Tens of thousands of Britons including tourists and truckers are expected to head to France in the coming weeks for their summer holidays.
A great many will arrive and return through the port of Calais, where the ongoing migrant crisis appears to be spiraling out of control and tensions are heightening.
This week there were renewed flare ups between migrants and police on the approach roads to the port that left one officer injured.
Migrants are resorting to ever desperate and more dangerous methods to get aboard trucks with reports that they were hurling stones and bags onto roads in order to slow the traffic and give them a better chance of clambering on board a truck.
(Police try to control the movements of the migrants in Calais. Photo: AFP)
This week also saw a shocking video go viral showing migrants swarming around trucks in front of stunned tourists on a coach.Various police sources told AFP that trouble is set to “boil over”.
With Calais the main port for British tourists and truckers authorities in the UK are growing increasingly concerned.
“Having to run the gauntlet on the roads through Calais is not exactly a great way to start or end a holiday in France,” Paul Watters from the UK's Automobile Association (AA) told The Local.
“These are desperate people and they are taking desperate measures."
The AA's head of roads and transport policy said mobile homes and caravans were the most vulnerable and that stopping in motorway rest areas on the road up to Calais was not advised.
“We are advising drivers with caravans and mobile homes to take precautions are make sure their doors and windows are locked,” he said. “Filling up on petrol in advance is a good idea and give yourself plenty of time to get to the port.
Watters said that drivers could think about using a different port if they had time.
“Awareness is the big thing. People on holiday are relaxed and they sometimes forget this kind of stuff.”
Similar warnings are posted on the UK government's foreign travel advice website.
“We don't want to discourage people from going. Most journeys to France are trouble free. At the moment the migrants are seen as hazards rather than threatening," one warning reads.
French police have increased their patrols around Calais and the roads leading up to the port, but they are struggling to cope with the sheer number of migrants.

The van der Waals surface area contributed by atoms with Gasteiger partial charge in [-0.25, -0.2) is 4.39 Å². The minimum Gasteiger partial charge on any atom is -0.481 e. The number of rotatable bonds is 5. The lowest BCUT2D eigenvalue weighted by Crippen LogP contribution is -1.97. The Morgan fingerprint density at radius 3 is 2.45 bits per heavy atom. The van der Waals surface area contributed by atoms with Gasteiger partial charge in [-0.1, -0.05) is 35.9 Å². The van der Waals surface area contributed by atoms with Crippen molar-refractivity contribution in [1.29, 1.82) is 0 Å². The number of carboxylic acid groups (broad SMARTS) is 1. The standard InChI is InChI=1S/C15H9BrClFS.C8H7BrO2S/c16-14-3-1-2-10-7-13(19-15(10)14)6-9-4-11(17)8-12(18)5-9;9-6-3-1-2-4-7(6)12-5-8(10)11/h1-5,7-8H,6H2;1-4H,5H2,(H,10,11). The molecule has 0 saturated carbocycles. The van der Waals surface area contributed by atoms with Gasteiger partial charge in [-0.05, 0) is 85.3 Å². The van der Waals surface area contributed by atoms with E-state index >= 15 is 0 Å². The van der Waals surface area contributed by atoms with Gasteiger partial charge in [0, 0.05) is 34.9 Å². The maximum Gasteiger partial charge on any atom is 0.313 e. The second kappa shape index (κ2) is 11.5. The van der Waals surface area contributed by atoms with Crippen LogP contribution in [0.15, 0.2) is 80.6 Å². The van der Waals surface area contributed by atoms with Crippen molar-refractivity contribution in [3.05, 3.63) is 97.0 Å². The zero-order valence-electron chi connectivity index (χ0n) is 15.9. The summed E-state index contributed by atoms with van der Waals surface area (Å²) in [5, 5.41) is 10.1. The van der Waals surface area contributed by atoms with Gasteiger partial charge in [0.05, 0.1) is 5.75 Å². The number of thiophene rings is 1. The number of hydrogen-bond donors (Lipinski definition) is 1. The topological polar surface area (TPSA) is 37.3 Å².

There are now believed to be around 3,000 amassed in camps in and around the city, many living in squalid conditions.
Most intend on getting to the UK one way or another and after having fled war-torn countries they say they have little to lose.
(Migrants look to find a way into a truck in Calais. Photo: AFP)
But those caught up in the migrants' ever-daring and desperate attempts to get to the UK are still far more likely to be truckers than tourists.
There were reports in the British press in recent days of truck drivers being threatened at knife point if they didn't open their trailers.
“We must improve the security of the port and the approach to the port,” Peter Cullum from the Road Haulage Association told The Local.
“And we must keep the trucks moving. If they end up stationary then we need more police in place,” he said.
The association met with representatives of the UK government this week to discuss measures to ease the crisis, but concerns are growing about the increase in the number of criminal trafficking gangs getting involved.
“We don't encourage drivers to look in their trailers or approach the migrants. It's just too dangerous. They just need to drive them somewhere safe and alert authorities.”
Eurotunnel which operates the shuttle service across the Channel says it has stepped up checks on trucks and is making more space available to them inside the terminal, so they don't have to wait on the approach roads.
The crisis in Calais has also caused tension between British authorities and their counterparts in France, with Calais mayor Natacha Bouchart threatening to blockade the port unless Britain stumped up more cash to help pay for the problem.
Speaking to The Local this week Britain's ambassador to France Sir Peter Ricketts insisted that it was responsibility of France to provide adequate security at Calais.
"Our top responsibility here as the British rep in France is to ensure the safety of British travellers and British lorry drivers using Calais," he said.
"Its a French responsibility to ensure security in Calais. Its not a problem that has an easy solution, but that reflects the problem these people won't accept the French offers and they are not entitled to come to the UK.
"At the end of the day these people have to decide that if they are not going to get to the UK, it's much more in their interests to take up asylum in France or go back to their countries of origin. Whatever they choose.
"We are trying to pass the message as best we can to say that Britain is not an El Dorado."